Butler’s Golf Course’s 90th Anniversary

April’s Story… The Third Nine

 
From 1928 to 1962, Butler’s existed as an 18-hole public golf course.  When constructing the original design, J.W. Butler didn’t intend to add more holes, but his daughters, Mildred Nill and Eva Waldbaum, began to have different ideas.  Although Standard Auto, the car dealership, still remained the family’s main business, the golf course was beginning to attract more attention and justified some expansion.

After it was decided that the course could be expanded, Mildred and Eva hired Golf Course Architect Ed Ault.  He, along with then Superintendent Tom Fox and the family, set to design an additional 18-hole layout that worked well with the existing 18 holes.  This project came about in conjunction with the installation of the sewage system in Elizabeth Township.  For those who are interested in the details, the final photo included below is a map of this original 36-hole design that never came to fruition.  Many years of considering the 4th nine led to rerouting it from the original Ault plan.  For financial reasons, only 9 additional holes were built in the 60s.  It was important that all 3 nines returned to the clubhouse, and from the start it was determined that one course would normally be reserved for 18-hole play and another for 9 holes only.  They eventually became known as the 18-hole Woodside Course and 9-hole Lakeside Course.  Each nine would also eventually receive a designated color, though these evolved over time.  First, Woodside was red, and Lakeside was green.  Later Woodside front and back were red and blue respectively – the back was ‘Vista’ for a few years.  Lakeside would be yellow, and eventually when Lakeside back was built in 2000, it would be green.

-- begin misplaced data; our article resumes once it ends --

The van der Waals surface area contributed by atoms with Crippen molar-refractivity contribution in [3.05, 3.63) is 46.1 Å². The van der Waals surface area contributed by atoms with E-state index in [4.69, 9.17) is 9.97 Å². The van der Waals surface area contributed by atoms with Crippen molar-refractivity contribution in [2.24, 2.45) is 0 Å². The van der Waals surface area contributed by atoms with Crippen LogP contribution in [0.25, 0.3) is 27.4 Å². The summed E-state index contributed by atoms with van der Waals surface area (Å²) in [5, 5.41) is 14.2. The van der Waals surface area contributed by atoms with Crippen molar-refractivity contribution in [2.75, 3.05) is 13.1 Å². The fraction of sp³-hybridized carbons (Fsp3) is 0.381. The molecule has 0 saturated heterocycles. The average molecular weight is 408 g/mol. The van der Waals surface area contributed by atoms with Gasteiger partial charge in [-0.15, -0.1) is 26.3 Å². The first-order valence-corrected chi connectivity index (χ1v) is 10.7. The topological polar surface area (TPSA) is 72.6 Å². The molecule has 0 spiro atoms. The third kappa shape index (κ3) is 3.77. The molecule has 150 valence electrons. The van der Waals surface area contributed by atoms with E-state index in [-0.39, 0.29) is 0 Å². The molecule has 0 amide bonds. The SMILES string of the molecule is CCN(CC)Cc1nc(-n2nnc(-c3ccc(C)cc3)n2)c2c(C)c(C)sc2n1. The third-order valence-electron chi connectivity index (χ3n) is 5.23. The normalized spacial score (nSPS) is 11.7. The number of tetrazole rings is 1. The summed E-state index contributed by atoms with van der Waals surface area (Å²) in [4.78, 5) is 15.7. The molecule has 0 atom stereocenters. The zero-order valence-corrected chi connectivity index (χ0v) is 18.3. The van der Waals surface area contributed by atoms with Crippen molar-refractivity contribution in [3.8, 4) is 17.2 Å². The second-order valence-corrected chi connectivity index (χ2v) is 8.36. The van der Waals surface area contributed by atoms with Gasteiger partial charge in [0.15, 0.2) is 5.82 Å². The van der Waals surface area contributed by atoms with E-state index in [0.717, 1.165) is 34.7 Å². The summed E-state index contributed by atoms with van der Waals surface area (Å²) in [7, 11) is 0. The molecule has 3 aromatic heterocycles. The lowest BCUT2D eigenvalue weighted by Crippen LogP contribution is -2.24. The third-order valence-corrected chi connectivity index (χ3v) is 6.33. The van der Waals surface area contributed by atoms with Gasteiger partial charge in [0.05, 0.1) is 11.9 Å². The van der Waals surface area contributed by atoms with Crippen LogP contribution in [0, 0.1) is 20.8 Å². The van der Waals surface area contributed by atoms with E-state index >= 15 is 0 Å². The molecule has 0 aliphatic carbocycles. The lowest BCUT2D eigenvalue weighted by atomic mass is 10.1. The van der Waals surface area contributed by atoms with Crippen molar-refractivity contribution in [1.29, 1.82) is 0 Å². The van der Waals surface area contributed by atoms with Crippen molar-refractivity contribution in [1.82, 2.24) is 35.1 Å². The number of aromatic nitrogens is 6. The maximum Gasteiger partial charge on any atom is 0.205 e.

In 1963, Tom Fox moved to West Virginia, and Ralph Nill, Mildred’s son, was asked to begin working at the course.  One of his first tasks was overseeing this construction project.  As a reminder from March’s story, the tornado also blew through in August 1963.  Many people believe that the original 18 holes is what is now the Woodside Course and what is now the Lakeside front was a separate new nine holes of golf built in 1963.  This is not the case. We have included a sketch below done in 2008 which depicts how the new nine was configured. 

Analyzing this picture may make your head spin at first, but once you understand the assignment of different colors it becomes clear.

In the drawing, everything that is green was original and is still in use today.  Everything that is red was original but eliminated in 1963.  Everything in yellow was new after the renovation in 1963 and is some part of what are now the front nines of the Woodside and Lakeside Courses.  You can see that the Lakeside Course actually utilized the first 5 holes of the original course.  Hole 6 was new, and so were holes 7-9 (not pictured).  The first 3 holes of what is now the Woodside front nine were built in 1963 and the remaining holes utilized the original course, with TWO original holes (6 and 9) split into FOUR separate holes.  You can see that what are now Woodside #4 and #8 greens were built directly in the center of the original course’s fairways.  We believe these areas were played as Ground-Under-Repair during the construction to allow for normal play before the greens opened. 

We have also included a photo of Lakeside #9 green shortly after opening.  The oak tree that was over 200 years old is to the left, and the old bridge over the road which was replaced in fall 2017 is also in the picture.  Although the original design is still evident today, you can see the effects of mowing patterns and the use of mechanical sand rakes over the course of 55 years.  Gradually, the shapes of greens and bunkers nearly always change from their original outlines.

The course would remain 27 holes for 37 more years, all the while golf becoming more popular.  Leagues were developed, often from local businesses and the steel mills, and quite a few were started when we gathered new players who had just taken lessons at the course.  All three nines were eventually used in rotation to accommodate the growing number of groups.  Ralph and the family would eventually plan expanding to 36 holes in 1998, but alas, that is another story.

Thank you for helping us celebrate our 90th Anniversary by taking a little trip down memory lane.  We look forward to sharing another piece of Butler’s Golf Course history in May.  

 





 
   
 
History Archives

January's Story - Remembering the Beginning
February's Story - Silent Park Lake and Picnic Grounds
March's Story The Tornado of 1963